It's no wonder. That's what the toy's creators were saying for nearly two years before it became one of this year's hottest holiday sellers.
T.M.X. Elmo was developed under such secrecy that not even the sales force at manufacturer Fisher-Price Inc. knew exactly what they were selling before the toy debuted on national television Sept. 19.
"Would it fly?" buzzed some not privy to closed-door progress meetings sealed with code words and oaths of secrecy.
After all, the "X" in T.M.X. stands for extreme, not just the 10th anniversary of the original Tickle Me Elmo.
"You can imagine that there were some extremely wild guesses as to what the product was actually going to do," said David Allmark, general manager of Fisher-Price Friends, a unit of Fisher-Price and parent Mattel Inc. "It was extremely humorous."
T.M.X. Elmo, aimed at tots 18 months and up, doesn't fly, but the fuzzy red doll does perform some tricky moves for a plush toy, including falling down, kicking its legs, scooting across the floor on its back and rolling over while laughing, then getting back up again.
The advanced, two-motor mechanics are part of the reason T.M.X. Elmo was such a closely guarded secret, even within Fisher-Price. Only five or six people were in on the development; usually 10 times that number have a hand.
"We knew that this was very different and we wanted to retain secrecy to really make sure that we retained the intellectual property ... We didn't want to be copied in any way," Allmark said.
But the secrecy was also driven by a desire to do something different and big for the anniversary of the craze that had parents tripping over each other in stores to put Tickle Me Elmo under the Christmas tree.
When T.M.X. Elmo was unveiled on ABC's "Good Morning America," only about 50 people in the world had seen it.
East Aurora-based Fisher-Price relied on its reputation to win space in stores sight unseen. With the buzz building on the Internet and other media, Wal-Mart and Toys "R" Us took pre-orders from consumers. All the while, Fisher-Price pictured T.M.X. Elmo in mysterious silhouette on its Web site.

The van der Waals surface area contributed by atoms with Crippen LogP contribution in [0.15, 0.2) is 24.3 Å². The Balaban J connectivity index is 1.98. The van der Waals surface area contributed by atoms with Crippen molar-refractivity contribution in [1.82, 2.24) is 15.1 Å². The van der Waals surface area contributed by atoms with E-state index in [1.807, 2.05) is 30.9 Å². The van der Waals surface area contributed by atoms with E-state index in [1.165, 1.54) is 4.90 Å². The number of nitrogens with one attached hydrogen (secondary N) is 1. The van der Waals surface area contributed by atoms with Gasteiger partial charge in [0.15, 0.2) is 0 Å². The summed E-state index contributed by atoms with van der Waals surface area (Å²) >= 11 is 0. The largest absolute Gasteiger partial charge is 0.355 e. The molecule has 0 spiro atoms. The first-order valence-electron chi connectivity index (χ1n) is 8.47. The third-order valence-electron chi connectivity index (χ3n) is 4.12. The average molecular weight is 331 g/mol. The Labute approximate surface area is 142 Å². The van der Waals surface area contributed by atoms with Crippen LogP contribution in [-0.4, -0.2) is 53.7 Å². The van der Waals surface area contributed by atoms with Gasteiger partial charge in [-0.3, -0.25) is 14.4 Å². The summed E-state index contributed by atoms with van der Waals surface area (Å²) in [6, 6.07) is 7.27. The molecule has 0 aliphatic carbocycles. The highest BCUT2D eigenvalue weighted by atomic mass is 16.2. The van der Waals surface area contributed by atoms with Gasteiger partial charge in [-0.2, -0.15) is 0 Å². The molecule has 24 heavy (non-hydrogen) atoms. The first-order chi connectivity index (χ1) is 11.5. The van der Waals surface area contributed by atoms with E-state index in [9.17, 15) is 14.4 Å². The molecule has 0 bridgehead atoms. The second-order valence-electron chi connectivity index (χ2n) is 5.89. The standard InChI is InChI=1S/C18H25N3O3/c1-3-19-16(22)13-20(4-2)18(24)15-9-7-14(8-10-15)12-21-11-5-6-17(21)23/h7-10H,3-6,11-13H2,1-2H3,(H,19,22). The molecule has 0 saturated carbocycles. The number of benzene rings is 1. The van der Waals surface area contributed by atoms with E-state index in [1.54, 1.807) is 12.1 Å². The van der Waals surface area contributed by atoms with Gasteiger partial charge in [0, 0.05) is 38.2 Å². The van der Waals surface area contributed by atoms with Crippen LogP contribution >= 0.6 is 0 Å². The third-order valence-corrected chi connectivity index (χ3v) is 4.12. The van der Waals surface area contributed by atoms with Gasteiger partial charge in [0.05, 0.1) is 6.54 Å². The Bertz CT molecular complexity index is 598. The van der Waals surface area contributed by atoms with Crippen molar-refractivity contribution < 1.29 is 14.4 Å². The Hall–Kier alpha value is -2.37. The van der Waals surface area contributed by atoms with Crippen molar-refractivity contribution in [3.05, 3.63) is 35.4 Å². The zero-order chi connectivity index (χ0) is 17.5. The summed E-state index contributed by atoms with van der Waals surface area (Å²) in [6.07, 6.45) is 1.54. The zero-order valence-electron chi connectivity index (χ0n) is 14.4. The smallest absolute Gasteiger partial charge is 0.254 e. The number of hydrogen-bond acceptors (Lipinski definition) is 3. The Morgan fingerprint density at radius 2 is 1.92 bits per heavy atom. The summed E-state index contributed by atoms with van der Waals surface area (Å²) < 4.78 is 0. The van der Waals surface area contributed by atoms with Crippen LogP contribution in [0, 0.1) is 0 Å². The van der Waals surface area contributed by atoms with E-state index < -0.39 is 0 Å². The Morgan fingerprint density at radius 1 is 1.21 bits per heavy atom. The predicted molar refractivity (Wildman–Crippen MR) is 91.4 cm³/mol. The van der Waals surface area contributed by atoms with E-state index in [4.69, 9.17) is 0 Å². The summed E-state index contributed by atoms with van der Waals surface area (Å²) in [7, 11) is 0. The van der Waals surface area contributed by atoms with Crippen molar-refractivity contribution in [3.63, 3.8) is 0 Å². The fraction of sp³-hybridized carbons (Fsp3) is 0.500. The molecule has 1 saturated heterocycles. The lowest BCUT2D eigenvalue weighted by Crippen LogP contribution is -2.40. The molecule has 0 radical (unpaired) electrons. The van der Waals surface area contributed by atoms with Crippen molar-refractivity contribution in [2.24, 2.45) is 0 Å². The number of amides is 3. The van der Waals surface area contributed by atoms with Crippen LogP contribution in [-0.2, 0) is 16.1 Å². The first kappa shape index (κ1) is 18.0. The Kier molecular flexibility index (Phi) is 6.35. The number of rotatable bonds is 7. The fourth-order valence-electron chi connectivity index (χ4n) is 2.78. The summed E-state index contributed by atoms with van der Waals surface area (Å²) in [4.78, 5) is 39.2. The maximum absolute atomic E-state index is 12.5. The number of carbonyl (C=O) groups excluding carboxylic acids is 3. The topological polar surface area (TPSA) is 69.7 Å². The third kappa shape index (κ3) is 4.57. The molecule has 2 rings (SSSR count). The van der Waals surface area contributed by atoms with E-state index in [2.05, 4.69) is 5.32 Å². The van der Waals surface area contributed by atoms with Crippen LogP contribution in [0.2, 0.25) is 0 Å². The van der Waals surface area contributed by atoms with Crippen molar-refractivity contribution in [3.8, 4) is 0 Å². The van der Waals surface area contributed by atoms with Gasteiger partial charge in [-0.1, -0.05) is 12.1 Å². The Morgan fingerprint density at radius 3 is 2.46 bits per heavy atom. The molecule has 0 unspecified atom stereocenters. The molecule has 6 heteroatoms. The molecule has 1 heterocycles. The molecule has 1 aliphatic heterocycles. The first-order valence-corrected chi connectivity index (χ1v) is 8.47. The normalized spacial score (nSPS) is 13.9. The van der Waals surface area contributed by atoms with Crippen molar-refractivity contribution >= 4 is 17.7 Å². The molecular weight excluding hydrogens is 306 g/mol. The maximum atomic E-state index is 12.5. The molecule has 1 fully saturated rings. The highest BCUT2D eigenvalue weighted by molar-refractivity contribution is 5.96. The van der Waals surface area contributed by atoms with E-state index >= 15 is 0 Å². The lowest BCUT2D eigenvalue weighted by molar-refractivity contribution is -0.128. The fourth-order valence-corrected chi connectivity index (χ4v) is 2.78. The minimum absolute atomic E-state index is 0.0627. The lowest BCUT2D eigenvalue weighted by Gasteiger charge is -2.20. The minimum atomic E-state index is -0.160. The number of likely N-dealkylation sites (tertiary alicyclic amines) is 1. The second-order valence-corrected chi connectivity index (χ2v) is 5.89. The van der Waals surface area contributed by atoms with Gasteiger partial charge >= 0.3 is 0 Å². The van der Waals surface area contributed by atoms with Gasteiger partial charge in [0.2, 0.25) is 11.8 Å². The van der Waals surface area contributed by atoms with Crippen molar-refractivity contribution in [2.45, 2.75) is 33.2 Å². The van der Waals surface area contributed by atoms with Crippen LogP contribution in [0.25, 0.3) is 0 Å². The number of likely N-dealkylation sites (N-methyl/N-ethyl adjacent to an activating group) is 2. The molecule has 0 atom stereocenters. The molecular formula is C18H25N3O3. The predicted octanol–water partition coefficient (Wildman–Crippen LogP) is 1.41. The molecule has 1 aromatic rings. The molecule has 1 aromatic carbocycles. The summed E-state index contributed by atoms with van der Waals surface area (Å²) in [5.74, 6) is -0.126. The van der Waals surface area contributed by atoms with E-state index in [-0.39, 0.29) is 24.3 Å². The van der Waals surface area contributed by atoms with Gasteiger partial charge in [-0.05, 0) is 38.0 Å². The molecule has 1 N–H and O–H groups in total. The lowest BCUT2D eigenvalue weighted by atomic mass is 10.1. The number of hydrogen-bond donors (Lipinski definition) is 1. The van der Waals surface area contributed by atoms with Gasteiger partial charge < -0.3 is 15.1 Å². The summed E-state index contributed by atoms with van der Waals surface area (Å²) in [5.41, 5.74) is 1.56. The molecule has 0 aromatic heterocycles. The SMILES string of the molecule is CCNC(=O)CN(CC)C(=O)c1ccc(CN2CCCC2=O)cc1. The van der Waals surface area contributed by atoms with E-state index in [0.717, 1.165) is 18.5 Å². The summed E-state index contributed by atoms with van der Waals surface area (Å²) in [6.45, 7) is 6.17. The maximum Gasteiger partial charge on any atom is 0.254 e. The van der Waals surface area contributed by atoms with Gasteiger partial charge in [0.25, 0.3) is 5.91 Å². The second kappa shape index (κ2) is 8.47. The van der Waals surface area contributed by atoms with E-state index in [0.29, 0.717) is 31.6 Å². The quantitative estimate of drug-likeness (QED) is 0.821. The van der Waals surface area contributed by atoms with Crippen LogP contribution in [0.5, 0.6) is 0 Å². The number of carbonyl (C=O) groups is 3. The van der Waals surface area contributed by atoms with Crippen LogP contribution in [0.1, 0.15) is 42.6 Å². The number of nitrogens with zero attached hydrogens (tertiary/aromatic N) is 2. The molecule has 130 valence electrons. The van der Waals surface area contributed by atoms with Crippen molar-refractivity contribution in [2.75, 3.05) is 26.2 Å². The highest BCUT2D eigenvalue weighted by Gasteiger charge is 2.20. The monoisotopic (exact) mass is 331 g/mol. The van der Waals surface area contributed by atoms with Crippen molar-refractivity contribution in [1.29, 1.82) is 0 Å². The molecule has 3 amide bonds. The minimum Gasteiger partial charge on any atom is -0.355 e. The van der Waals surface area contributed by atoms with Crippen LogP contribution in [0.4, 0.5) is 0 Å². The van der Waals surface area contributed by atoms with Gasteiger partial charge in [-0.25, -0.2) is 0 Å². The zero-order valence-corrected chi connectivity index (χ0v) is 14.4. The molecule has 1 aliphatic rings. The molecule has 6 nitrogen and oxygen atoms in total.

By the time the Sept. 19 debut arrived, parents were lining up outside stores to get one.
The result, Allmark said, was a holiday-like sales rush at what is traditionally a slow time, one that far exceeded expectations.
Ellie Bagli of Freeman Public Relations, which helped launch the toy, said the phenomenon reverberated throughout the retail industry.
"People were referring to it as the `Elmo effect' because it got people into the stores way ahead of what is normally seen as the kickoff to the holiday shopping season," she said.
"It definitely got the consumer thinking about the holiday a lot earlier than it normally would," agreed Jim Silver, editor-in-chief of Toy Wishes, a trade publication, "and it put people into the toy department in September in large masses. Normally you don't see that type of traffic until October-November."
The toy retails for $39.99, but was going for much more on eBay when the demand exceeded supply at the peak of the Christmas rush. Allmark said the company has been able to ramp up production.
"We all thought it was going to be hot, but nobody thought it was going to be as big as this," Silver said.
On Monday, Toys "R" Us was advertising that each of its stores would have at least 50 T.M.X. Elmos when the doors opened for business.
The original 1996 Tickle Me Elmo giggled when its stomach was pressed. In the new version, the laughter and body movements grow more pronounced with three successive tickles. Every year since the original Tickle Me Elmo, Fisher-Price has come up with another incarnation with a new skill like doing the Hokey Pokey or playing rock 'n roll.